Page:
Washington Governor Jay Inslee has signed a law that will allow the state’s fictitious driver license program to continue – but only for undercover law enforcement activities. At the bill signing Inslee backed away from a previous statement that he would apply a broad definition of the term “law enforcement.”
Under the old program, the Central Intelligence Agency obtained 288 of these so-called confidential driver’s licenses from Washington’s Department of Licensing. It’s unclear if going forward the CIA could continue to qualify for the program since it’s not a law enforcement agency.
Governor Inslee says his instruction to the Department of Licensing is to apply a strict interpretation of undercover or covert law enforcement activities. “My feeling is we’re going to follow the law and the law is clear it’s in black and white, we’re going to follow the law.”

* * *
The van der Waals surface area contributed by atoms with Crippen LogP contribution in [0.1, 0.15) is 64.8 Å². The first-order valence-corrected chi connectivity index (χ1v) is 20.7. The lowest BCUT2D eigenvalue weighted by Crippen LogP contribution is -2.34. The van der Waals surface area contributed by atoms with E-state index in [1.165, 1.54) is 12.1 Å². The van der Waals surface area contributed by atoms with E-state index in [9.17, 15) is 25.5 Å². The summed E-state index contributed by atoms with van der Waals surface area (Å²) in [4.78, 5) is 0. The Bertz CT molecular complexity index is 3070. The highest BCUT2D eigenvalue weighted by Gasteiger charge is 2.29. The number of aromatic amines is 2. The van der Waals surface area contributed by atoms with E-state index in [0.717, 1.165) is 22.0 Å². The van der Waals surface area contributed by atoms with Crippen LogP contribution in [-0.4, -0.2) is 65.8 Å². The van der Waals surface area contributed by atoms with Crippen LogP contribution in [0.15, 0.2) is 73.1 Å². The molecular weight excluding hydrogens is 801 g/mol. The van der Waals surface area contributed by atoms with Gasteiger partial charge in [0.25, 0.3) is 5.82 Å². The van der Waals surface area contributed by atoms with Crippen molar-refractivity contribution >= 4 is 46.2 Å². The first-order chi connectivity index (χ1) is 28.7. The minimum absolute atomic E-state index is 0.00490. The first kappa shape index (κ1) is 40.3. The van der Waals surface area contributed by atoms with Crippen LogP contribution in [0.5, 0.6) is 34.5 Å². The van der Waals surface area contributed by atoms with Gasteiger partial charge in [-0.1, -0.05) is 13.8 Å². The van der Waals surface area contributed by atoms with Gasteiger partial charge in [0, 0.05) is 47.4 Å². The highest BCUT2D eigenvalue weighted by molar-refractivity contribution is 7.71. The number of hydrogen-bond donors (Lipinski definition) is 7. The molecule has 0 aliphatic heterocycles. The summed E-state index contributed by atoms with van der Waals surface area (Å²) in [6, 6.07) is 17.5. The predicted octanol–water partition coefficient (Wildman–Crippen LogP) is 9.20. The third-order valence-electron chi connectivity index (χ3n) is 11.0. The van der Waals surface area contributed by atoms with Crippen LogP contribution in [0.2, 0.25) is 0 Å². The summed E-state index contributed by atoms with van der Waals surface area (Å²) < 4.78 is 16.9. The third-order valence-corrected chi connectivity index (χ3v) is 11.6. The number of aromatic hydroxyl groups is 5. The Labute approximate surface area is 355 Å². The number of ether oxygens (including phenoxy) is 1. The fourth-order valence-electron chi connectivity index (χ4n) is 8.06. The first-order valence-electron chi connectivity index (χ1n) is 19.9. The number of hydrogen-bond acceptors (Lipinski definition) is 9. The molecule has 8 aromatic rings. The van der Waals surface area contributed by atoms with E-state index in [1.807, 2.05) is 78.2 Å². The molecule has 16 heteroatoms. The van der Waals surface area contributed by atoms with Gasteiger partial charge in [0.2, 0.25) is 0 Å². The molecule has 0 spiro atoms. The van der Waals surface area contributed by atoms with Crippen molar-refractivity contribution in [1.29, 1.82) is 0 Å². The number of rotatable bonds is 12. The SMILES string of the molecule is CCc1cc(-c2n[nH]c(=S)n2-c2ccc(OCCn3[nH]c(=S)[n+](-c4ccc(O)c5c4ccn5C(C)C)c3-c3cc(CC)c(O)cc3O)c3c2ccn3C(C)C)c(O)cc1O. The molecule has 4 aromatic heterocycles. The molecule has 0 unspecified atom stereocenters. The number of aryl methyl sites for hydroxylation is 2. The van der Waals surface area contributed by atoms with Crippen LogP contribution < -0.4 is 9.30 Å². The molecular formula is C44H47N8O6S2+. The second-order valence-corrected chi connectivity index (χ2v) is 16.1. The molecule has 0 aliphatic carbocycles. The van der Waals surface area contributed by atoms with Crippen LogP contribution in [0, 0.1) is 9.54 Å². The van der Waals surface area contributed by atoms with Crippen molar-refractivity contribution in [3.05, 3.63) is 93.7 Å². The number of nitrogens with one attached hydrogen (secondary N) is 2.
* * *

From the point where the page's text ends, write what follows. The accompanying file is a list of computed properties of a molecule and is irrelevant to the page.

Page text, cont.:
Asked if that means national security agencies could still qualify for the licenses, Inslee said only the law would be followed “to the letter.” A spokesman for the Department of Licensing says the agency is working to create an additional layer of oversight to decide who will get these fictitious driver’s licenses in the future.
Inslee also announced that from now on state agency directors will have to give approval before an employee signs a federal non-disclosure agreement. Public records indicate since 2005, Washington Department of Licensing employees have signed six such agreements.
In March the Department of Licensing briefly revealed its relationship with the CIA, but now will neither confirm nor deny a partnership. The U.S. Attorney in Seattle recently wrote a letter to the Department warning that a release of information would violate federal law relating to matters of national security.
On the Web:
SB 5591: Confidential driver licenses - Washington Legislature